Original cartoons, 15 unidentified ink strip cartoons on card, numbered in pencil 1-15, 10 x 30cm
£200-300

299
Original cartoons. 15 unidentified ink strip cartoons on card, numbered in pencil 15-30, 10 x 30cm
£200-300

300
Original cartoons. 15 unidentified ink strip cartoons on card, 10 x 30cm. £200-300


301
Original cartoons , 15 unidentified ink strip cartoons on card, 10 x 30cm
£200-300



302
Original cartoons—Adey, 15 signed original ink cartoons on paper by Adey, numbered in pencil
in lower corner, 21 x 15cm
£200-300


303
Original cartoons—Adey, 15 signed original ink cartoons on paper by Adey, numbered in pencil
in lower corner, one numbered in ink in upper margin, 21 x 15cm.
£200-300


304
Original cartoons—Arnold Wiles, 15 signed original ink cartoons on paper by Wiles, one coloured, several with typex alterations, most numbered and some with Wiles’s stamp on verso, 22 x 17cm.
£200-300


305
Original cartoons—Arnold Wiles 15 signed original ink cartoons on paper by Wiles, with number and Andrew Wiles’s stamp on verso, most c. 23 x 18cm.
£200-300


306
Original cartoons—Arnold Wiles, 15 signed original ink cartoons on paper by Arnold Wiles, one with new caption superimposed, three numbered in ink in margin, numbered and with Andrew Wiles’s stamp on verso, 22 x 17cm.
£200-300


307
Original cartoons—Bri, 15 signed original ink cartoons on thin card by Bri, with name & address of Brian Cummins on verso, three numbered in margin on recto, 21 x 15cm.
£200-300


308
Original cartoons—Bri, 15 signed original ink cartoons on paper or card by Bri, with name & address of Brian Cummins on verso, six numbered in margin on recto, 21 x 15cm
£200-300


309
Original cartoons—Bri , 15 signed original ink cartoons on paper or card by Bri, with name & address of Brian Cummins on verso, six numbered in upper margin on recto, 21 x 15cm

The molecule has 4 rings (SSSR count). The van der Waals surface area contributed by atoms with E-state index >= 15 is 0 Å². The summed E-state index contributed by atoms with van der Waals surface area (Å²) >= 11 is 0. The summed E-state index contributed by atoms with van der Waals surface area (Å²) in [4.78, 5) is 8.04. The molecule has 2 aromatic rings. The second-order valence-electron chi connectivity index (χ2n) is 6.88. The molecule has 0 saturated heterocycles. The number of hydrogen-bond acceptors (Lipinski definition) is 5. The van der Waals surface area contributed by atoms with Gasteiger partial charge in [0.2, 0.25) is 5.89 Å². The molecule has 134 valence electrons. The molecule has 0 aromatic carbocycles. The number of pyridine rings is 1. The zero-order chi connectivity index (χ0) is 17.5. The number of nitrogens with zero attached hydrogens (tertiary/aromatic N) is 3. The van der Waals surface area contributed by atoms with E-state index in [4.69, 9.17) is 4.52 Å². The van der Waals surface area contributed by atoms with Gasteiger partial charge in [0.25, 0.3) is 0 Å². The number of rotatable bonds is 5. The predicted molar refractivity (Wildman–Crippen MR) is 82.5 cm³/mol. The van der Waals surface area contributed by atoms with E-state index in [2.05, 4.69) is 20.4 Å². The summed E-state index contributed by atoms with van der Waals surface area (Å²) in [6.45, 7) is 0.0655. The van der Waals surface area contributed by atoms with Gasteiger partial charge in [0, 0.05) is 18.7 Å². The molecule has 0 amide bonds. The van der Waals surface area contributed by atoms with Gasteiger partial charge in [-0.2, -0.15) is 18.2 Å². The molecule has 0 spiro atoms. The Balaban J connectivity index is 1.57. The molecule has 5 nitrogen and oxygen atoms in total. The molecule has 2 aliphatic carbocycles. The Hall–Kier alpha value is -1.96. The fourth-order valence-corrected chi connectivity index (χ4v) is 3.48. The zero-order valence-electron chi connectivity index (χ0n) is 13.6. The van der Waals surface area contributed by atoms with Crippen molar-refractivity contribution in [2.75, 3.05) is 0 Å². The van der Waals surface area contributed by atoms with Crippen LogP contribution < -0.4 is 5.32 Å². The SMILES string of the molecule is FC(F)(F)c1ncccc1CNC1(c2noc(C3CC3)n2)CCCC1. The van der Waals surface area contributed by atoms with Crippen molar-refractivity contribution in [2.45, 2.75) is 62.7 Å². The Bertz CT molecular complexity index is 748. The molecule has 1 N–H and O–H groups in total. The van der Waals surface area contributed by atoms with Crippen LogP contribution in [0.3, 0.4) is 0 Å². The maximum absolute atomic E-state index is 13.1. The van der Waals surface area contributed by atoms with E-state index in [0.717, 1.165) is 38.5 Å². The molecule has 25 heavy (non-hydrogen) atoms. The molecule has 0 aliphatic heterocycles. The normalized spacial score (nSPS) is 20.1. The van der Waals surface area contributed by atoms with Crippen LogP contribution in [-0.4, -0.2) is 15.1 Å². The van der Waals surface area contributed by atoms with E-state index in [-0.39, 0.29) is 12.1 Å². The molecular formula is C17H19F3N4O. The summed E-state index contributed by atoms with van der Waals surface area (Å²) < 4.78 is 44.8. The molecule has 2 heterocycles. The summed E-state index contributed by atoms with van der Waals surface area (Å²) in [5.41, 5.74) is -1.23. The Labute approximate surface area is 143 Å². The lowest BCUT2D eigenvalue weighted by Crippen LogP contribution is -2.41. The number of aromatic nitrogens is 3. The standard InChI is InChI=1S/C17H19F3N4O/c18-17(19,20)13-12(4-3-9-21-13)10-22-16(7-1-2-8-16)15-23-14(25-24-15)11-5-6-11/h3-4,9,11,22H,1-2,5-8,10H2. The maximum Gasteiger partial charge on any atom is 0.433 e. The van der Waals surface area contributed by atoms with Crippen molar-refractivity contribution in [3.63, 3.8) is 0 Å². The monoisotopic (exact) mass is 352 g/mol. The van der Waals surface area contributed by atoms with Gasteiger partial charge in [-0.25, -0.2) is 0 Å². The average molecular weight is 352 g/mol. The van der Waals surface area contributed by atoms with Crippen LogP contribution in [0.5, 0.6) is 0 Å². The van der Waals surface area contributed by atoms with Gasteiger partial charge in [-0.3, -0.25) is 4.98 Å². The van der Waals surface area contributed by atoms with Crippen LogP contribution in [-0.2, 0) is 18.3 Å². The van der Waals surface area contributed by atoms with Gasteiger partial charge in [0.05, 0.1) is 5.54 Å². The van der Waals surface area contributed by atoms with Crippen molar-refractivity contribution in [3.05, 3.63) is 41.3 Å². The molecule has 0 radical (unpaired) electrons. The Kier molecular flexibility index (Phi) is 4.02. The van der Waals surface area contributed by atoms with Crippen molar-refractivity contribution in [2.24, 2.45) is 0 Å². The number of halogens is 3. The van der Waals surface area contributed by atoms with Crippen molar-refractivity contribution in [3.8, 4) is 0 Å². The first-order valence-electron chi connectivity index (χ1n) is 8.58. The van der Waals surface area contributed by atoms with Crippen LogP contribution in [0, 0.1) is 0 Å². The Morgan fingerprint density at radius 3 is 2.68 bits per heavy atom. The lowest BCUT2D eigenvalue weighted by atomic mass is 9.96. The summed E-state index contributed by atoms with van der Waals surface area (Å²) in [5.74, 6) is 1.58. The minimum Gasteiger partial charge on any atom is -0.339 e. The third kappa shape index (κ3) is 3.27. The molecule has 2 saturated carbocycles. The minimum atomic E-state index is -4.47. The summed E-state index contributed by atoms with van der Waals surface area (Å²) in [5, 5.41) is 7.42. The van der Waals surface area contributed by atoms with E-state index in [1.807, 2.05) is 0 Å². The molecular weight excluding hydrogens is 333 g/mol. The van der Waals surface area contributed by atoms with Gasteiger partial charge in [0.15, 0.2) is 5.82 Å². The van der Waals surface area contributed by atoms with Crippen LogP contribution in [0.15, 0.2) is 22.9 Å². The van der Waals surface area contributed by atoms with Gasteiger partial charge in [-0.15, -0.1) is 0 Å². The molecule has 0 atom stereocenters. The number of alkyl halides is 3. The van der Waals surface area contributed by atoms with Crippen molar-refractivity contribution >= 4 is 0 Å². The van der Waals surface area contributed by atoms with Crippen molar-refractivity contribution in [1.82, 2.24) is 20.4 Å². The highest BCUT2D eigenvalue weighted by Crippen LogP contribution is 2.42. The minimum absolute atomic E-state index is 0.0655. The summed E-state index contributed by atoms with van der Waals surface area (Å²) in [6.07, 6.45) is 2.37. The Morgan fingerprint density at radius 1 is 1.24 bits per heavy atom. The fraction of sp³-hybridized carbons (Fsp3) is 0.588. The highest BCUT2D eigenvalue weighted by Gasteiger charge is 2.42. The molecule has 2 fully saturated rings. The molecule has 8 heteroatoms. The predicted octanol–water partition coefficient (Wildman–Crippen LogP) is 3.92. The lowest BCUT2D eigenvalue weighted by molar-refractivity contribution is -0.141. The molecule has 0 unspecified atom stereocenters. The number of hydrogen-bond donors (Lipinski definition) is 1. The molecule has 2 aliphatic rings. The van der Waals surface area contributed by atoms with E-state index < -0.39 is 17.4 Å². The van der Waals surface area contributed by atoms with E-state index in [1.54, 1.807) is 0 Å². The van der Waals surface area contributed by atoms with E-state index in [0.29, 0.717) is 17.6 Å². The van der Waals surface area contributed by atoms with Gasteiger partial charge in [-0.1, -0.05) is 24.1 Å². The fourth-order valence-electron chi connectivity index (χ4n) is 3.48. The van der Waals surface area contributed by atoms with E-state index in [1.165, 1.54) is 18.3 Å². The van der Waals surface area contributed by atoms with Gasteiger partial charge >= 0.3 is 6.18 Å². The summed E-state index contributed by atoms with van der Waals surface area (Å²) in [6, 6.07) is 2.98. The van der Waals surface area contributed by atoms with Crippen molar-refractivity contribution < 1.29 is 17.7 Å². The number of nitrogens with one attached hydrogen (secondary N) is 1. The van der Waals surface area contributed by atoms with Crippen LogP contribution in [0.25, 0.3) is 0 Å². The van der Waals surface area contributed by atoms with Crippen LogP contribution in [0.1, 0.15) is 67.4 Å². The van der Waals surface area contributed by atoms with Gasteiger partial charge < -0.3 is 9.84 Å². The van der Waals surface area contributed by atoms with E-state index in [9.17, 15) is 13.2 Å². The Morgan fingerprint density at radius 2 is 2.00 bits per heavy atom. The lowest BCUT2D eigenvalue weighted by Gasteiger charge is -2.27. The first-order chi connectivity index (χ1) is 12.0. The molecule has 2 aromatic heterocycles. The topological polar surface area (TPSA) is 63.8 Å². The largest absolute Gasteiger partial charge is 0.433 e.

£200-300


310
Original cartoons—Chris Wright 15 signed original ink cartoons on paper by Chris Wright, numbered and signed in capitals in lower margin, 21 x 14.5cm
£200-300


311
Original cartoons—Dave Parker, 15 signed original ink cartoons on paper by Parker, two numbered in ink in margin, 21 x 15cm.
£200-300


312
Original cartoons—Dave Parker, 15 signed original ink cartoons on paper by Parker, one numbered in ink in margin, all numbered on verso, 21 x 15cm.
£200-300


313
Original cartoons—Dave Parker, 15 signed original ink cartoons on paper by Parker, four numbered in pencil in margin, all numbered on verso, 21 x 15cm.
£200-300


314
Original cartoons—Dicky Howett, 15 signed original ink cartoons on paper by Howett, 2 numbered in ink and one in pencil in margin, average size 18 x 14cm.
£200-300


315
Original cartoons—Jack Blyth, 15 signed original ink cartoons on card by Blyth, captioned in pencil, two numbered in ink in margin, all numbered on verso, 21 x 15cm.
£200-300


316
Original cartoons—Jack Blyth, 15 signed original ink cartoons on card by Blyth, captioned in pencil, three numbered in ink in margin, all numbered on verso, 21 x 15cm.
£200-300


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Now a few things strike me about this sale, there are two pieces of artwork in the Lot, not on the list above that are an absolute steal, but then so many of the items on the list are; steals I mean. For one thing, there are some great cartoonists on the list, but some are more great than others (to totally misquote Orwell). The list price for The Beau Peeps is the same as those for the 'unknown' comic strip artists (now what are those? Old 4-D Jones strips, try out strips...I'll find out, as soon as I get back to Edinburgh) so the Beau Peeps are underpriced, whilst one or two less well known gag cartoonists are all thrown in at the same price. It's crazy pricing, a guide I know, but crazy nonetheless.

Another thing that strikes me is the date, 1990 to 2000, that's a bit late to be sending originals, aren't some of these inkjet copies and not original at all? Also, where are all the older cartoons? In fact, hang on, I got work back from Gerald Lip after he used it, in the 1980s. Did I have to ask for it? I can't remember, but I have an old one of my Daily Star or Daily Express cartoons somewhere. I never sent to them in the 1990s to 2000s though. I must try to get to the bottom of this.

Oh yeah, and Dicky Howett, I always loved his drawings and his comic pages. His work was always very original looking. He still works for Doctor Who comic does he?

1 comment:

Mike Lynch said...

Bravo to Noel and Steve!